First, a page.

Where are the Facebook Teens Going?
Following Friday’s examination of recent trends related to the decline in Facebook usage among teens, GlobalWebIndex’s Stream Analyst team turned their attention to the social platforms and applications that have replaced Facebook. The chart below looks at the change in active usage of social services and mobile apps of teens aged 16-19, and there is a very clear story with the big winners being messenger, video and photo apps. WeChat has growing a staggering 1021% between Q1 and Q3 in 2013, followed by Vine (639%) and then Flickr (254%).
The trend towards mobile messenger apps is even driving new growth of Skype which has grown 105% while Facebook Messenger which has grown 89%. Also, while active usage of Facebook shrinks as a whole (down 17% in the period), there is also a large rise in their mobile app (up 69%), demonstrating the on-going shift to mobile as the primary connected device.
The growth in these mobile apps, however, comes from a low starting point when we compare them to the likes of Facebook and Twitter. The growth rates, impressive as the are among teens, mask the all-important fact that Facebook is still far and away the largest social platform and mobile app used. We can see in the second chart below that 56% and 43% of teens globally (excl. China) are actively using Facebook and its mobile app, respectively. If growth continues apace, however, we will see these mobile chat apps catch up quickly.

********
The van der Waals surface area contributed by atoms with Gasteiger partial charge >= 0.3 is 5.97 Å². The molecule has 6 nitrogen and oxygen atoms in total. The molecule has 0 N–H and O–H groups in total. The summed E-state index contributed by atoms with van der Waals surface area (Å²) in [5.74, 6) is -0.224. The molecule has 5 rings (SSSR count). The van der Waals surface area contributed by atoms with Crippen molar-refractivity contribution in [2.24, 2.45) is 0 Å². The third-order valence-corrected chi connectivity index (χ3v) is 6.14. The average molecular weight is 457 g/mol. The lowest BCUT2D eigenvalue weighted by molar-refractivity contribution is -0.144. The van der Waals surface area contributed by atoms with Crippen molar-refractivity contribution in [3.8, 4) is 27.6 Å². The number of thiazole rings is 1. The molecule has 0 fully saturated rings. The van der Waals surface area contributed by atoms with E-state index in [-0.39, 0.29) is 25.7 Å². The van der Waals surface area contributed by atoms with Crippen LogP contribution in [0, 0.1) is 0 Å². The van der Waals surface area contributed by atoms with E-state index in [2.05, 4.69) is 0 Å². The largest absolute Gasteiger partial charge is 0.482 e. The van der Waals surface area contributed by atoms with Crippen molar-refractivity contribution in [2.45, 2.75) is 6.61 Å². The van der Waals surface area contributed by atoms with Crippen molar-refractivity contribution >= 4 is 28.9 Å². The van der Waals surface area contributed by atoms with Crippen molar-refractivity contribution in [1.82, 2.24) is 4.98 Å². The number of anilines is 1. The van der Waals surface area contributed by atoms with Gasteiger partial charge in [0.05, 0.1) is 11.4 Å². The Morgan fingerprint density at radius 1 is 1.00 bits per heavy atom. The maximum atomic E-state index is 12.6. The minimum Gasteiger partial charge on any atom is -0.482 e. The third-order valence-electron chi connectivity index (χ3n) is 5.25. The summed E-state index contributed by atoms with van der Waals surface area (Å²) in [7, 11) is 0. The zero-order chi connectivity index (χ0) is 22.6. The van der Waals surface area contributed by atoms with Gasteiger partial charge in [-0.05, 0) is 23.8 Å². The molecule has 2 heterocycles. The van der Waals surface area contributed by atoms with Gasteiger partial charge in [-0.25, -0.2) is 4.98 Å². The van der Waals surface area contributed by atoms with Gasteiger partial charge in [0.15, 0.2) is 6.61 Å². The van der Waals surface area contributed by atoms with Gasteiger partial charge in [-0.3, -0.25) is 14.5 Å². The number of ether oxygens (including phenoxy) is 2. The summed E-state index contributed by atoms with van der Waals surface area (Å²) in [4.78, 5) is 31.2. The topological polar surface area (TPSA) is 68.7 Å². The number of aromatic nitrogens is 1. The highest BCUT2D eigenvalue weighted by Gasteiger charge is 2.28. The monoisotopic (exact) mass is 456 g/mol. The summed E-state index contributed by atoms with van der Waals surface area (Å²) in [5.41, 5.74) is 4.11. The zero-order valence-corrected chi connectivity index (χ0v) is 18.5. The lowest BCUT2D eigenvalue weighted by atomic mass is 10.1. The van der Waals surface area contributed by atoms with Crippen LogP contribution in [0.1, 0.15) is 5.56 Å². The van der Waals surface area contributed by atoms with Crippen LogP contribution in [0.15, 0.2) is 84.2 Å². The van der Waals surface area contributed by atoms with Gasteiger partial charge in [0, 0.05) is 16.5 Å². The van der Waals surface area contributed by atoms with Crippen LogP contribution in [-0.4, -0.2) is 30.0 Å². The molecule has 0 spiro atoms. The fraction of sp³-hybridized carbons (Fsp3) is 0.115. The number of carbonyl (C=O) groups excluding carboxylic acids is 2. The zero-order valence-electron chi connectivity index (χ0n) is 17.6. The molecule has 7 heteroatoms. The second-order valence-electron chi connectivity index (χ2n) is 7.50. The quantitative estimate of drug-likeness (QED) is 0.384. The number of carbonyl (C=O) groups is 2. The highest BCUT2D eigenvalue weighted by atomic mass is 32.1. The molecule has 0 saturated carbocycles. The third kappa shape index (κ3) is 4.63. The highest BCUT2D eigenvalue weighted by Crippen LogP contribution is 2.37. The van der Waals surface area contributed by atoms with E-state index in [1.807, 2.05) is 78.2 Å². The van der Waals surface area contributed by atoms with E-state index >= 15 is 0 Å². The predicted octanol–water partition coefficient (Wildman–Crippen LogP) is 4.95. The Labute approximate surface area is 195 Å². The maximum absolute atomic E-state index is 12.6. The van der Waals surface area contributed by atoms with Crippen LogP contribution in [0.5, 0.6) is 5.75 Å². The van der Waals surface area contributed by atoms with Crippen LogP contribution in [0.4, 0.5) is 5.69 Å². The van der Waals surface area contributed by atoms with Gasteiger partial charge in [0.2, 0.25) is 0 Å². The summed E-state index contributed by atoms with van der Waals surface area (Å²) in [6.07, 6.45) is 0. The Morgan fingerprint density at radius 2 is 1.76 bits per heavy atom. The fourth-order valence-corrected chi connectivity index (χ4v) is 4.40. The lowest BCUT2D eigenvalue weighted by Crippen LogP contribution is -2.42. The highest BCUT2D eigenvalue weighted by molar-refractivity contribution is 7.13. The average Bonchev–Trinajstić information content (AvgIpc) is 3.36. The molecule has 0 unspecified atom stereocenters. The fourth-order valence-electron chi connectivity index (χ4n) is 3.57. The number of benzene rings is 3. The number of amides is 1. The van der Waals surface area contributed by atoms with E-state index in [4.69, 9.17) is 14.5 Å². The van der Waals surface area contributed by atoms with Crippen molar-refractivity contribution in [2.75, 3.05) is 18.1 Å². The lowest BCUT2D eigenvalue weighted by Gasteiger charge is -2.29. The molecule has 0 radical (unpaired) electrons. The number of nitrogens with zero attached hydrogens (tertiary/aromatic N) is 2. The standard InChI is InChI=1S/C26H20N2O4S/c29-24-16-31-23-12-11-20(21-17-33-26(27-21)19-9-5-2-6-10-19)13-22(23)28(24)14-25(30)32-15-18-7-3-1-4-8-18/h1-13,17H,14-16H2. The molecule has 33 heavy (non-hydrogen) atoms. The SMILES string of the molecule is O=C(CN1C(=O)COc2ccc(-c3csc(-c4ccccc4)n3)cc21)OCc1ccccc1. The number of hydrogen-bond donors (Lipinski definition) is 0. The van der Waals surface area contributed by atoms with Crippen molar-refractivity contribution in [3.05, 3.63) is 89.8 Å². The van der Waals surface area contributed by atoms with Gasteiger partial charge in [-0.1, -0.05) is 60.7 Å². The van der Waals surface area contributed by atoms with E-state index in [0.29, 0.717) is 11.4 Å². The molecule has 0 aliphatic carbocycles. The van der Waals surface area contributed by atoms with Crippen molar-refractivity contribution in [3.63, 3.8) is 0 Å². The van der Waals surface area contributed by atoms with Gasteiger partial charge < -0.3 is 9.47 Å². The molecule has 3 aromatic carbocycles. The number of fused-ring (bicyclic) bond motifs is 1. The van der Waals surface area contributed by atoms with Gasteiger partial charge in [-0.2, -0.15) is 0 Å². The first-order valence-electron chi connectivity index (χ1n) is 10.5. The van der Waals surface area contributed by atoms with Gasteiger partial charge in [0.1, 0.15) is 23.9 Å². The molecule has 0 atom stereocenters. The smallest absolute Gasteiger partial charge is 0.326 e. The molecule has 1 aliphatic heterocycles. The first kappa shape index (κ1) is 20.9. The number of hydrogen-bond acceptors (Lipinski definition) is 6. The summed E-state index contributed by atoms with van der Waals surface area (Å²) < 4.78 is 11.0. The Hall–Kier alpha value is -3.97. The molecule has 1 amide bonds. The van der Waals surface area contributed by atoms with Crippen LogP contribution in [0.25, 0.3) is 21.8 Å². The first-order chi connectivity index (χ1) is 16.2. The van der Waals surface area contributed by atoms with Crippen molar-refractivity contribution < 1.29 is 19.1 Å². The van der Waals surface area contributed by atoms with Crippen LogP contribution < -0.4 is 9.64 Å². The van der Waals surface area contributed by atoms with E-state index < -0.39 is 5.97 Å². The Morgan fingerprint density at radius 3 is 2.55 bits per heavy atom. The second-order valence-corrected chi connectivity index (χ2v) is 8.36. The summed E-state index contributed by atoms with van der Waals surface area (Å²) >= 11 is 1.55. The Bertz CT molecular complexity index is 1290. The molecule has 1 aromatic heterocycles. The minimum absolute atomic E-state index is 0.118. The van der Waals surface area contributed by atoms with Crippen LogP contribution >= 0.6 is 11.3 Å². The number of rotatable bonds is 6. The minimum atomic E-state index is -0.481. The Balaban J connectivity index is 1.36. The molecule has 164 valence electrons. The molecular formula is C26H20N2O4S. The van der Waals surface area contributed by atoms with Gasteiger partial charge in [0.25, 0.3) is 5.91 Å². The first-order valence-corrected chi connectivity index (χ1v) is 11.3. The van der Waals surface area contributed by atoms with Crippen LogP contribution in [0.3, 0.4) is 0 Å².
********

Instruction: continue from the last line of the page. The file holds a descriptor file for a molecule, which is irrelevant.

Another service that we must include is Snapchat. It was only added to GlobalWebIndex’s Core research in Q3 2013 so we have no trend data yet, but we can already see that 10% of teens globally are using the popular photo messaging service, making it bigger than Pinterest, Vine, WeChat, Line, and LinkedIn. Moving forward, we’ll be able to project Snapchat’s growth rate among teens around the world in order to determine how big of a threat it presents to Facebook and co.
There is a clear trend to single purpose social apps along private and closed messaging services. This is something that could be particularly harmful to Facebook because its core value lies in peer to peer public sharing. Thinking about the impact on other big social platforms, this is a trend that will have less impact on Twitter where the key value lies in accessing real-time news, interacting with TV or following celebrities.